2. Timothy says:

    Wait, who cares about hippie food? Oh right, hippies…

  3. Mr. Poindexter says:

    What ever happened to investigative journalism? Is it just a coincidence that the EMU employee who chose LP has the same last name as the owner of LP? I think not.

  4. Niedermeyer says:

    Eugene has some decent BBQ places, but nothing compares with the abundance of cheap, dank BBQ in North Portland. The other day I had a chicken sandwich with coleslaw in it, and it had huge chunks of fresh fennel and fresh ginger in it… not very traditional but mindblowingly delicious.

  5. Timothy says:

    Olly, YES! That is food made of WIN. Best BBQ I’ve had outside of Texas. Some of the best collard greens I’ve had anywhere.

  6. Chris says:

    I went to a Laughing Planet in Portland and some fat woman was yelling at the employees. I guess she was a boss, but she was really rippin into a gal in front of customers. Maybe they don’t laugh much there, but I don’t want to deal with that crap when I am eating. If that is how they treat their employees, thay can stay out of the EMU.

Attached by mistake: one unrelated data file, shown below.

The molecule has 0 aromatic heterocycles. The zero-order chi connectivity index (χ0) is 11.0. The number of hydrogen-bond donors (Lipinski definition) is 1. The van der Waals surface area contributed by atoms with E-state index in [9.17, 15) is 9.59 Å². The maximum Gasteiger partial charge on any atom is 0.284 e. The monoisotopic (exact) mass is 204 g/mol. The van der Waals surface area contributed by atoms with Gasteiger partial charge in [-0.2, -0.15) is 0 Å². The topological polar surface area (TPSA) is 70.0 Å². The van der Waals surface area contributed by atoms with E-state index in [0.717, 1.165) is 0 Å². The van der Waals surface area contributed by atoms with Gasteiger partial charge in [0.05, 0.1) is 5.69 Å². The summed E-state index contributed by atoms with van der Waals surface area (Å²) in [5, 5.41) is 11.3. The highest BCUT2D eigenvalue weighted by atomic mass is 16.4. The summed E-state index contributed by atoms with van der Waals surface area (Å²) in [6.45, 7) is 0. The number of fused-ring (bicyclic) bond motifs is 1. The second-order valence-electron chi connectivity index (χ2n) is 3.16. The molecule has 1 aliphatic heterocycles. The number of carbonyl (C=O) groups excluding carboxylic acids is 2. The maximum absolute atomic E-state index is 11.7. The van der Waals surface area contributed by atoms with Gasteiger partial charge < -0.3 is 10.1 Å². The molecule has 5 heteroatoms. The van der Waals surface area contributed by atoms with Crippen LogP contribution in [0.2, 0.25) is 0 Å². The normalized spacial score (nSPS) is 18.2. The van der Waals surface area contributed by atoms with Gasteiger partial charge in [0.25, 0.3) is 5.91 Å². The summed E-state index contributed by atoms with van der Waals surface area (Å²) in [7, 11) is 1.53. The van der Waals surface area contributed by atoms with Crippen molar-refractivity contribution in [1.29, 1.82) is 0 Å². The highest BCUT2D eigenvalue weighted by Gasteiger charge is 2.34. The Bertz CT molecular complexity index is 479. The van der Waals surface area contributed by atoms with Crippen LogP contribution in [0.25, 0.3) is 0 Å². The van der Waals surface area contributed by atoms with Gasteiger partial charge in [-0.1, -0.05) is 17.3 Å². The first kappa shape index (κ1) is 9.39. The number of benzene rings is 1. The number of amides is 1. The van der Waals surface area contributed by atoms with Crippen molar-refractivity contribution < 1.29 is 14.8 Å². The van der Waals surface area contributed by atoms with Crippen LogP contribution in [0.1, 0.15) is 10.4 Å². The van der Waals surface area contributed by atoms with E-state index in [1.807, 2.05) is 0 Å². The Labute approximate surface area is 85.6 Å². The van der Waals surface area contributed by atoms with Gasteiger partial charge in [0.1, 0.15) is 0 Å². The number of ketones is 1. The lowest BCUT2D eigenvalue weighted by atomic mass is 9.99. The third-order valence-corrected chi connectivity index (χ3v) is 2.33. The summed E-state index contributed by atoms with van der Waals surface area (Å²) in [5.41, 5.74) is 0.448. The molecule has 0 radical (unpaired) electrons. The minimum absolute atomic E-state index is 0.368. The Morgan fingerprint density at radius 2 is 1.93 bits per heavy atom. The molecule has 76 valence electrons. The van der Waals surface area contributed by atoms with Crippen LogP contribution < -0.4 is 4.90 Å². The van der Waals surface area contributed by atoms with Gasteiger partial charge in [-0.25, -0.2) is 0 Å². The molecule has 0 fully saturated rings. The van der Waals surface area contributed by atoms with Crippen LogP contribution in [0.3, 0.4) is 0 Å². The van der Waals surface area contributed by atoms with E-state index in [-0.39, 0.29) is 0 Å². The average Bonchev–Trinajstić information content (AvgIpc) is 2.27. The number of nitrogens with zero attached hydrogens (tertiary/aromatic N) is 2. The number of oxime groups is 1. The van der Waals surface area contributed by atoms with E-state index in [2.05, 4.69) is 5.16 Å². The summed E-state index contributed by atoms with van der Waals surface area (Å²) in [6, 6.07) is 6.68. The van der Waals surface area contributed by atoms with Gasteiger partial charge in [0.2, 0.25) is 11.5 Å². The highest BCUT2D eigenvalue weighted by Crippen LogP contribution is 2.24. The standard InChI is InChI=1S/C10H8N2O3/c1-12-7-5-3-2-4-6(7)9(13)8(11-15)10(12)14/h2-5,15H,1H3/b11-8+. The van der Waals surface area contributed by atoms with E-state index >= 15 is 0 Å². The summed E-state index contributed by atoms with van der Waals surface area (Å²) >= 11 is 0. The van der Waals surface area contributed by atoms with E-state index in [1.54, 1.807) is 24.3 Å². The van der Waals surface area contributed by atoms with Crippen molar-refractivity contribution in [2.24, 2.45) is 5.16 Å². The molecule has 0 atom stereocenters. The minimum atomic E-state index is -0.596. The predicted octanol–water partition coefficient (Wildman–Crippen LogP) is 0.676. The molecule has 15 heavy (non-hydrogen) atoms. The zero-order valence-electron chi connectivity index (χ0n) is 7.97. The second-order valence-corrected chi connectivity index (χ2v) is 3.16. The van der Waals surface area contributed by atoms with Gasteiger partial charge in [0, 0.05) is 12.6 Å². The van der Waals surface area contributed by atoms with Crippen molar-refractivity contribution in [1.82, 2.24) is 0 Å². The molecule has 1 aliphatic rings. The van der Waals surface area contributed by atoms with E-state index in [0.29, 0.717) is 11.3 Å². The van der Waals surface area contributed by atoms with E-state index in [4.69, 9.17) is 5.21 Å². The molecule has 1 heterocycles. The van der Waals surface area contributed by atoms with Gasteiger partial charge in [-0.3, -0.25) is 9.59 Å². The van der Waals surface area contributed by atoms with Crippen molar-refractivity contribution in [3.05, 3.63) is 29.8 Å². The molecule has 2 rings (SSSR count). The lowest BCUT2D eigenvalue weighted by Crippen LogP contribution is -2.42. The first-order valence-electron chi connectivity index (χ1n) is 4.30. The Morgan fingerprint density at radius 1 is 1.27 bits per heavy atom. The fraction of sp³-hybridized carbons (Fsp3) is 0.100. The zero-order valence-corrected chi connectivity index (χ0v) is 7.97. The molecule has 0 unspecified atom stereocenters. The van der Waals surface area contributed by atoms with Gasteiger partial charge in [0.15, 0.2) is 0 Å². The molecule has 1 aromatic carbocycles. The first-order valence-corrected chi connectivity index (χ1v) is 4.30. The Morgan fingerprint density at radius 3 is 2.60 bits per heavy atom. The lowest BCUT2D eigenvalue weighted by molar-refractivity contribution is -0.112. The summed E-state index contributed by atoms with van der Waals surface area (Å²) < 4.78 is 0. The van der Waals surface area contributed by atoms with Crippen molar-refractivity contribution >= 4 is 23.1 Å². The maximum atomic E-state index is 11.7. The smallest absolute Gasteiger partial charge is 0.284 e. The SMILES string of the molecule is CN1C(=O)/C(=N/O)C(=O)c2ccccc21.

7. Vincent says:

    Yeah, Papa’s Soul Food Kitchen is amazing. BBQ King is that guy with the little trailer that used to be parked out in the Les Schwab parking lot on 18th street on weekends. He’d always show up at the campus street fair, too. His food is also good.

  8. Olly says:

    “BBQ King the guy who ran food for Joe

  9. Timothy says:

    BBQ King the guy who ran food for Joe’s back in the day before it descended into a pit of Jogger’s-like suckitude? Because, yeah, THAT GUY.

  10. T says:

    CJ: I wasn’t getting on you. It’s easy to repeat what the ODE is reporting without calling bullshit on every bit of logic because, if you did that, your posts would be 8,000 words long. I was more annoyed with the editorial, which was not very good.

  11. Vincent. says:

    Others, like Timothy, are expressing their outrage that the BBQ King isn’t moving into the space.

    Actually, I’m pretty outraged that the BBQ King isn’t moving into that space, too. Okay. Who wants to set up camp outside of Johnson Hall with me.